BUSINESS is booming for the boys behind Bosh!, the social media sensation that has taken the vegan world by storm. Co-creators and self-taught cooks Ian Theasby and Henry Firth have already racked up two million followers on Facebook, Instagram and YouTube.
And the pair are riding the crest of a culinary wave as their cookery demonstrations, filmed in their own kitchen, receive a staggering 25million views each month.
They have also produced their own cookbook — a collection of their most popular recipes, such as Jerk Jackfruit and Plantain Pizza, Rogan Bosh and Cauliflower Buffalo Wings.
Ian and Henry met at school when they were 11 years old. They now live and work together, along with another schoolmate and Henry’s fiancée, in a rented, four-storey new-build house in Hammersmith, west London. They moved there in May after plumbing problems forced them out of their home in Mile End.
‘A tap had been leaking under a kitchen work surface,’ explains Ian. ‘The water had soaked into the wall, travelled down and popped the skirting boards off, so we had to move out at short notice.’
They looked at 20 houses across London before choosing their current base of operations. It looks like a show home: tidy and barely furnished. And that’s the way they like it.
Naturally, food preparation was a key consideration on their list of must-haves. Kitchen features include a waste-disposal unit, boiling water tap, wine fridge and five-burner hob, and they’re excited to have an industrial-strength extractor fan. ‘It’s the first remote-controlled extractor fan we’ve had,’ Ian enthuses.
The patio has a pizza oven and barbecue, with further outside space from a rooftop terrace. ‘We have pizza parties from time to time and we’re experimenting with growing tomatoes and herbs out there,’ says Henry.
The stripped-back kitchen has dozens of ingredients on metal shelves. ‘We can immediately see what we have,’ says Henry. ‘We don’t want to scrabble around in cupboards looking for things.’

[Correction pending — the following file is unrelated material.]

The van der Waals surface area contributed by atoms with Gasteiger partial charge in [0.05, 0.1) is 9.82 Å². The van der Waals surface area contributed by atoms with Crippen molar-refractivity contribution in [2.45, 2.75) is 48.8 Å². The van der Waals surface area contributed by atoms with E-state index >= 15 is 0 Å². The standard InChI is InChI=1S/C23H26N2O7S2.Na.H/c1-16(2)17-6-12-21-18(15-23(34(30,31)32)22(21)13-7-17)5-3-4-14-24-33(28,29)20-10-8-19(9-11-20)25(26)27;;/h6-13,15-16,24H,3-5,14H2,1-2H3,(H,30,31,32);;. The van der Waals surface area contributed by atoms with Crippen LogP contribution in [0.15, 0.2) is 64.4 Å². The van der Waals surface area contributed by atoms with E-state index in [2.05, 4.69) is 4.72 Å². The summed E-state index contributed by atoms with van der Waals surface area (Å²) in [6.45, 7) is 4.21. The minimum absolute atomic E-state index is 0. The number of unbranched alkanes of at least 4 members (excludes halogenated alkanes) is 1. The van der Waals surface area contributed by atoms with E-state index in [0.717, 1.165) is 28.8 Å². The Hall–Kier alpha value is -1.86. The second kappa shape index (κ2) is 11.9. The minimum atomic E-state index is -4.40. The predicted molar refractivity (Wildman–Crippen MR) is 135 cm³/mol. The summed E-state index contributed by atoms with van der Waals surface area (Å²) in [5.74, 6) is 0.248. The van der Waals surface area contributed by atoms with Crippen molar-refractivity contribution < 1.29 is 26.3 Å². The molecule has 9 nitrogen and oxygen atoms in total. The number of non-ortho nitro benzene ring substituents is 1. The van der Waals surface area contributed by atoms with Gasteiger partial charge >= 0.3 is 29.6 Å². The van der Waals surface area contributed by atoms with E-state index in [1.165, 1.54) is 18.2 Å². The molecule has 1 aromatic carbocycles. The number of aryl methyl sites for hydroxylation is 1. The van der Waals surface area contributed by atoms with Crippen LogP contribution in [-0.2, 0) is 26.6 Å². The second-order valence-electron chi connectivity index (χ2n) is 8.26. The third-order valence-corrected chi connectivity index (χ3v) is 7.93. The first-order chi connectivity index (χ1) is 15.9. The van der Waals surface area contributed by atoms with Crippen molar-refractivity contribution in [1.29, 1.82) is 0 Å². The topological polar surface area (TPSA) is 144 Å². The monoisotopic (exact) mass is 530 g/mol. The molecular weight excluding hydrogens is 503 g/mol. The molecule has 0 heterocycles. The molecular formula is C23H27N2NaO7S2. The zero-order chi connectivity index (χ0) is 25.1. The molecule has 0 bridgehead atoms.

They’ve been living together since 2012, when Ian moved into Henry’s flat in Highbury. Having both gone vegan in 2015 — first Ian, initially for an experimental month, then Henry — they launched Bosh! in 2016.
But it’s not just a joint dietary journey, it’s also an aesthetic one. The only decorative object in the house is a wine rack carved by Henry’s fiancée’s father as an engagement present. Other than that it’s resolutely minimalist.
‘We’ve both been through a process of getting rid of stuff,’ says Henry. ‘My room in my parents’ house was full of stuff: trinkets from holidays and music posters all over the walls. As we’ve got older we’ve got rid of everything, it’s quite cleansing,’ Ian adds.
‘I had a big box of memories,’ says Henry. ‘Childhood photos, cards from ex-girlfriends, football trophies. I went to a rubbish dump two years ago and threw it all away.
‘The stuff you carry around is in your brain. Once you’ve cleansed it you’ve got less baggage. This house is minimal, relaxed and clutter-free.’
But Henry had a different approach when the pair first became flatmates. ‘His flat was full of stuff,’ smiles Ian. ‘Shedloads of stuff…’
‘And not great decoration,’ says Henry. ‘It was teal and gold. I got Kevin McCloud’s book Colour, which is all about colour and paint, and I went on a decorating spree. I put colour all over this tiny two-bedroom flat. I thought it looked cool at the time but…’